Opponents of Millennium Hollywood skyscrapers sue developer, city

Opponents of the Millennium Hollywood skyscraper project filed a lawsuit Wednesday against the developer and the city, seeking to overturn the city’s approval of 39- and 35-story towers.

The lawsuit, filed in Los Angeles County Superior Court, alleges that the city failed to disclose important information on how close the skyscrapers are to the Hollywood fault, which has been declared active by the state and can produce an earthquake greater than magnitude 7.0.

Constructing buildings over a fault can cause them to rip in half during an earthquake, as one side of the fault moves away from the other.

In the suit, lawyer Robert Silverstein accuses the city and the developer’s attorneys of knowing “that the Hollywood fault might cross the property -– yet this information was never ultimately disclosed or discussed in the [environmental impact report].”


“City staff agreed to allow preparation of a draft [environmental impact report] that would contain materially misleading and false representations regarding the location of the Hollywood earthquake fault,” the suit said.

At a news conference, the opponents said the city should require a new review in light of the project’s proximity to the Hollywood fault.

“My clients are demanding, simply, that City Hall stop suppressing evidence,” Silverstein said. “City Hall cannot throw out inconvenient law and facts, just because those laws and facts may upset special interests.”

The suit also had other grounds for throwing out the city’s approval of the project, such as Caltrans’ concerns that the project would cause heavy traffic effects on the nearby 101 Freeway.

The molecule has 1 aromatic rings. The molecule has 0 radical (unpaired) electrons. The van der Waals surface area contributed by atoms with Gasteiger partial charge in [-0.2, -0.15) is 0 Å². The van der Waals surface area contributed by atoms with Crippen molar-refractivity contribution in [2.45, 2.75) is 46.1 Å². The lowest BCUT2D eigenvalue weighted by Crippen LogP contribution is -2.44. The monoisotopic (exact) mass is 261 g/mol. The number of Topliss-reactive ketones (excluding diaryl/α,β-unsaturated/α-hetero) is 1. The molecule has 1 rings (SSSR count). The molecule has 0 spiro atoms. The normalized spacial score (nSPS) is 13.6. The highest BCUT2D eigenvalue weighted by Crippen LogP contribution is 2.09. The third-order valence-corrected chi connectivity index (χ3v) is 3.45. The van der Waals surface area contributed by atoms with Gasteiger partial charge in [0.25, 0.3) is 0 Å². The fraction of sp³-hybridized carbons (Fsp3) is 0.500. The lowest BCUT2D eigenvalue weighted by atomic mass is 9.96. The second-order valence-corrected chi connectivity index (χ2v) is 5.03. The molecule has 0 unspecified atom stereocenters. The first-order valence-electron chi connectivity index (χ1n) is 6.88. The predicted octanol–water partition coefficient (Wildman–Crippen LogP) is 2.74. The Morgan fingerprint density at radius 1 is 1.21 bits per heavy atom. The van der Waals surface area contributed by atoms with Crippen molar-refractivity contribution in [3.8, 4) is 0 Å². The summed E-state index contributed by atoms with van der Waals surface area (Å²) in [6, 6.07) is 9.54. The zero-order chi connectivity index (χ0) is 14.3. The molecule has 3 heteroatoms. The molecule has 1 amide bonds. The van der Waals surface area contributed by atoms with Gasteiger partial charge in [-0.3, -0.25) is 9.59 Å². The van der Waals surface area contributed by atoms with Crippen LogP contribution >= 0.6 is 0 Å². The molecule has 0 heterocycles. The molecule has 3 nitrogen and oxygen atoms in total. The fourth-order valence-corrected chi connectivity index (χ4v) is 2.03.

The developer said the lawsuit was without merit.

“We have complete confidence that the Los Angeles Superior Court system will uphold the city’s approval,” Philip Aarons, one of the developer’s founding partners, said in a statement.

In a previous interview, Aarons said he did not believe a fault was underneath the site of the towers, “but we’re going to examine and do further testing just to make sure that everybody sees it exactly the same way as we do -- most importantly, the city.”

“We want to make sure that it’s safe and that everyone sees that it’s safe,” Aarons said.


The further testing Aarons referred to was the digging of a trench to determine the existence of a fault underneath the property.

The opponents of the project include neighborhood groups who say the Millennium towers would bring too much development and traffic to Hollywood. The Millennium towers would bring 1 million square feet of office, retail, residential and hotel space near the iconic Capitol Records building.

Another opponent of the Millennium towers project also filed suit in recent days. The owner of the nearby W Hollywood Hotel & Residences asked Los Angeles County Superior Court to order the city to review the Millennium project again in light of the earthquake fault risk.

“Allowing a single building designed for human occupation to be built upon an active fault is pure folly; permitting two skyscrapers with nearly 500 homes and a busy hotel is an unspeakable tragedy waiting to happen,” that lawsuit said.


A spokesman for Mayor Eric Garcetti reiterated that the city has already ordered the developer to do more testing to determine if the fault is underneath the development.

“The city will not permit the construction of new buildings on top of active faults,” Jeff Millman said in an email.

Times staff writer Doug Smith contributed to this report.



L.A. pushed to review quake-vulnerable apartment buildings

Developers of Hollywood skyscraper project agree to dig on property

Skyscraper site in Hollywood may sit on active fault, state says

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